Thursday, December 1, 2016

Redneck (1973)

          Some Eurotrash thrillers of a certain vintage have power almost despite themselves, simply because the connotations of the stories are so disturbing. Such is the case with Redneck, a coproduction of British and Italian companies starring an American, a Brit, and an Italian. On the surface, Redneck is a straightforward crime picture about a child becoming a captive when crooks steal his mother’s car during a getaway. Yet the story eventually grows to include creepy implications about the boy modeling after his captors. Director Silvio Narizzano and his collaborators deserve some kind of credit—or blame—for heading down such a dark path. However, because Redneck is all over the place tonally, and because top-billed star Telly Savalas gives a ridiculous performance, it’s hard to describe Narizzzano’s storytelling as disciplined. More like exactly the opposite. Nonetheless, there’s some interestingly weird stuff in here, alongside stuff that’s weird for no real purpose. As such, it’s likely the only folks who will consider Redneck essential viewing are those who relish off-the-rails filmmaking and unhinged acting.
          The picture opens with a fairly exciting scene during which Memphis (Savalas) and Mosquito (Franco Nero) rob a store. Memphis kills a man during the crime, which shocks Mosquito, who didn’t sign up for homicide. A wild getaway ensues, with the crooks stealing various cars and causing wrecks throughout narrow European streets. Eventually, the crooks realize they have a stowaway, 13-year-old Lennox (Mark Lester). Thereafter, the plot makes very little sense, because it’s not clear whether the crooks want to hold the kid for ransom or simply fear what incriminating information he might provide if released. It’s not as if Memphis has any compunctions against killing innocent bystanders, since he offs another kid (and a dog) over the course of his journey. Mosquito tries to keep Lennox safe even as Memphis becomes more and more deranged, and Lennox vacillates between idolizing the humane Mosquito and worshiping the maniacal Memphis.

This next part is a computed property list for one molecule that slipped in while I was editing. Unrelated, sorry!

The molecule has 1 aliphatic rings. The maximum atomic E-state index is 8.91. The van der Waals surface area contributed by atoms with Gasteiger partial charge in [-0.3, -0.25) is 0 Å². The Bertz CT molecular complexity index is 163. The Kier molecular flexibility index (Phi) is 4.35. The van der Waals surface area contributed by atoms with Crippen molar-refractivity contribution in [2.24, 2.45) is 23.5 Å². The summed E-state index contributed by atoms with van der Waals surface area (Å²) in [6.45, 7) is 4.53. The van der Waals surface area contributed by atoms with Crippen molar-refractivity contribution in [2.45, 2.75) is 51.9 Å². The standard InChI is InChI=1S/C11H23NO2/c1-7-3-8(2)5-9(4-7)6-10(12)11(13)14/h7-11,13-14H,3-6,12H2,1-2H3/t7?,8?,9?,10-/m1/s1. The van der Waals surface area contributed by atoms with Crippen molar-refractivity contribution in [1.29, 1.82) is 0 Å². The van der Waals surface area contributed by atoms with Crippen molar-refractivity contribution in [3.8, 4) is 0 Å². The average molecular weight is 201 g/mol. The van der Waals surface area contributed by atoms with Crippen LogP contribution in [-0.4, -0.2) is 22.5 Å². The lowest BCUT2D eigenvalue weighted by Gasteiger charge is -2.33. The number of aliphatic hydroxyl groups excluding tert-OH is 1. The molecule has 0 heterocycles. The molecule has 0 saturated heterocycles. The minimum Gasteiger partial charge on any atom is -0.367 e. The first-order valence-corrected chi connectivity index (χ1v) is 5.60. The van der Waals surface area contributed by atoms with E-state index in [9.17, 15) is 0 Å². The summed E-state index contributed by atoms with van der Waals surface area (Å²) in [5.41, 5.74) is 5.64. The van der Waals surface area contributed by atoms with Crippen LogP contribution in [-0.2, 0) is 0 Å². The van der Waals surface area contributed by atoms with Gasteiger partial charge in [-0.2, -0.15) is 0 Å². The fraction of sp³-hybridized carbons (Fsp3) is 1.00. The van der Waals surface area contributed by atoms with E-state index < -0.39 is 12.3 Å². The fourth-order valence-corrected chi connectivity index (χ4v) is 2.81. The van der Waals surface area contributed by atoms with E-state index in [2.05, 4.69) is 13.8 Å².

Like so many hopelessly contrived genre pictures, Rednecks throws characters together believably, then loses credibility by failing to explain why they stay together; clearly, the filmmakers reached for some sort of male-bonding intensity that remained forever beyond their grasp. In one sequence, for instance, Mosquito stands naked next to Lennox while shaving, prompting Lennox, a few moments later, to examine his genitals in comparison to his grown-up buddy’s. Anyway, Savalas’ performance is quite a spectacle, and not in a good way. He cries, giggles, rhymes, screams, and sings, sometimes decorating his lines with an annoying approximation of African-American street jive. The operative word is “self-indulgent.” Adventurous viewers may find Redneck’s extremes amusing. Others will find them tiresome and unpleasant, though Redneck is rarely boring.

Redneck: FUNKY


Booksteve said...

Lester was in the news not long ago claiming to be the actual biological father of Michael jackson's children!

Why is this film called "Redneck?"

By Peter Hanson said...

Best guess for the title is that Savalas' character is called "Memphis" and makes some remarks to the effect of being from the American south. Because, of course, when you think about southern types, Telly Savalas (a Greek-American from Long Island) is the first person who comes to mind...